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Does the phylogeny of pelomedusoid turtles reflect vicariance due to continental drift?

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Abstract Aim

The turtle hyperfamily Pelomedusoides has been long regarded as one of the best reptilian examples of the shared biological history of Africa and South America, and of vicariance due to continental drift. The currently accepted phylogeny of the Pelomedusoides is based on morphological and serological evidence. This study uses molecular data to examine the relationships within the Pelomedusoides and tests the hypothesis that the speciation within this group was caused by the separation of the Gondwanan continents. Methods

Phylogenetic analysis of 921 bp of 12S and 16S mitochondrial rRNA obtained from GenBank. Results

Our analysis resulted in a well-supported phylogenetic hypothesis for the extant Pelomedusoides that does not agree with previous hypotheses based on morphology and serology. The new hypothesis of pelomedusoid relationships is (Pelusios + Pelomedusa) (Peltocephalus[Erymnochelys + Podocnemis]). The molecular evidence supports the monophyly of the Podocnemidae and Pelomedusidae of de Broin (1988). However, the relationships within the Podocnemidae differ in that the Madagascan Erymnochelys is the sister taxon of the neotropical Podocnemis. Main conclusion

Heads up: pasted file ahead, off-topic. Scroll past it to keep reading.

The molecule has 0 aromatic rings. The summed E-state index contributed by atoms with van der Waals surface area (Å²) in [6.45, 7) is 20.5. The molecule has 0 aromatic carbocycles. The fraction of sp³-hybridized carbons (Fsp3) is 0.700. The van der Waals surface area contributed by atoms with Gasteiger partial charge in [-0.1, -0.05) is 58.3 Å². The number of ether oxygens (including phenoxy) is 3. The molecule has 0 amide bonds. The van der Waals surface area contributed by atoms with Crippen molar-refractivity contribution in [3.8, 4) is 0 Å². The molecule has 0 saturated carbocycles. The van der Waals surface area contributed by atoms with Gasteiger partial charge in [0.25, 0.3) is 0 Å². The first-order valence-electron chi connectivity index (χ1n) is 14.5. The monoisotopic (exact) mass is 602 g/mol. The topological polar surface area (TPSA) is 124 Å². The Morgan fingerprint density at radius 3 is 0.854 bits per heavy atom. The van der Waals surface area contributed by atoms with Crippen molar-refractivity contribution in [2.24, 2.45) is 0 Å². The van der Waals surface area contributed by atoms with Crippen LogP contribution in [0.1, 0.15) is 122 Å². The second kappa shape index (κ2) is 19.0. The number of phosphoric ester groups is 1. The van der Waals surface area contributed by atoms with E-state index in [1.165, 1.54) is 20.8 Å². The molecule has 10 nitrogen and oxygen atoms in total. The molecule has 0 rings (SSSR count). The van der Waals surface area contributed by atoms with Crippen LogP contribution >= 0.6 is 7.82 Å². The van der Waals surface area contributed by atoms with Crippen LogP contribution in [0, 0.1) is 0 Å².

This result is in conflict with the hypothesis of pelomedusoid speciation being a result of the continental drift of South America and Africa/Madagascar, with the separation of those three continents resulting in three separate evolutionary groups. Based on an extensive fossil record, the Pelomedusoides are known to have been a wide-ranging group. This latest phylogenetic hypothesis, combined with that of Meylan (1996) for the Pelomedusoides, suggests that current pelomedusoid distributions and relationships could be the result of large-scale extinctions with extant taxa being relicts of this widespread group.
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Keywords: Biogeography; Pelomedusidae; Pelomedusoides; Podocnemidae; continental drift; vicariance

Document Type: Research Article

Publication date: 2000-09-01

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